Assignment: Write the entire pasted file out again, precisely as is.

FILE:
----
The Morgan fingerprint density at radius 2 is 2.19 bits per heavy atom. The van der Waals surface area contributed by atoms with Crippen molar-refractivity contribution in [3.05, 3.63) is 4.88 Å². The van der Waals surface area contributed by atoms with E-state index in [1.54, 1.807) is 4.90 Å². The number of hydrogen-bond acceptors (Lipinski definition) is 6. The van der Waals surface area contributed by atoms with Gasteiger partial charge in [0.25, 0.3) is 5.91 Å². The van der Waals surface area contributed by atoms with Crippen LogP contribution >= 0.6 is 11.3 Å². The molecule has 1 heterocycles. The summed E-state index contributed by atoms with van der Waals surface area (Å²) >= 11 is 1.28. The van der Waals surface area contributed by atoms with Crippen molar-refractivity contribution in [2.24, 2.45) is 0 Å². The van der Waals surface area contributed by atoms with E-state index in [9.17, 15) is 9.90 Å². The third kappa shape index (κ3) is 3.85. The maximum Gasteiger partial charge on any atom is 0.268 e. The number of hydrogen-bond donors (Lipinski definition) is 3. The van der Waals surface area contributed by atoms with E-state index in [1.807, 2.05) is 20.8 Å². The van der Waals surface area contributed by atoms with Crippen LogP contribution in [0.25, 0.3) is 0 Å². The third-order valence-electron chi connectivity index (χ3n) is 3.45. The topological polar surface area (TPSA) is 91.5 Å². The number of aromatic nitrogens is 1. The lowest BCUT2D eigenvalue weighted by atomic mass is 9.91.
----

The Morgan fingerprint density at radius 2 is 2.19 bits per heavy atom. The van der Waals surface area contributed by atoms with Crippen molar-refractivity contribution in [3.05, 3.63) is 4.88 Å². The van der Waals surface area contributed by atoms with E-state index in [1.54, 1.807) is 4.90 Å². The number of hydrogen-bond acceptors (Lipinski definition) is 6. The van der Waals surface area contributed by atoms with Gasteiger partial charge in [0.25, 0.3) is 5.91 Å². The van der Waals surface area contributed by atoms with Crippen LogP contribution >= 0.6 is 11.3 Å². The molecule has 1 heterocycles. The summed E-state index contributed by atoms with van der Waals surface area (Å²) >= 11 is 1.28. The van der Waals surface area contributed by atoms with Crippen molar-refractivity contribution in [2.24, 2.45) is 0 Å². The van der Waals surface area contributed by atoms with E-state index in [9.17, 15) is 9.90 Å². The third kappa shape index (κ3) is 3.85. The maximum Gasteiger partial charge on any atom is 0.268 e. The number of hydrogen-bond donors (Lipinski definition) is 3. The van der Waals surface area contributed by atoms with E-state index in [1.807, 2.05) is 20.8 Å². The van der Waals surface area contributed by atoms with Crippen LogP contribution in [0.25, 0.3) is 0 Å². The third-order valence-electron chi connectivity index (χ3n) is 3.45. The topological polar surface area (TPSA) is 91.5 Å². The number of aromatic nitrogens is 1. The lowest BCUT2D eigenvalue weighted by atomic mass is 9.91.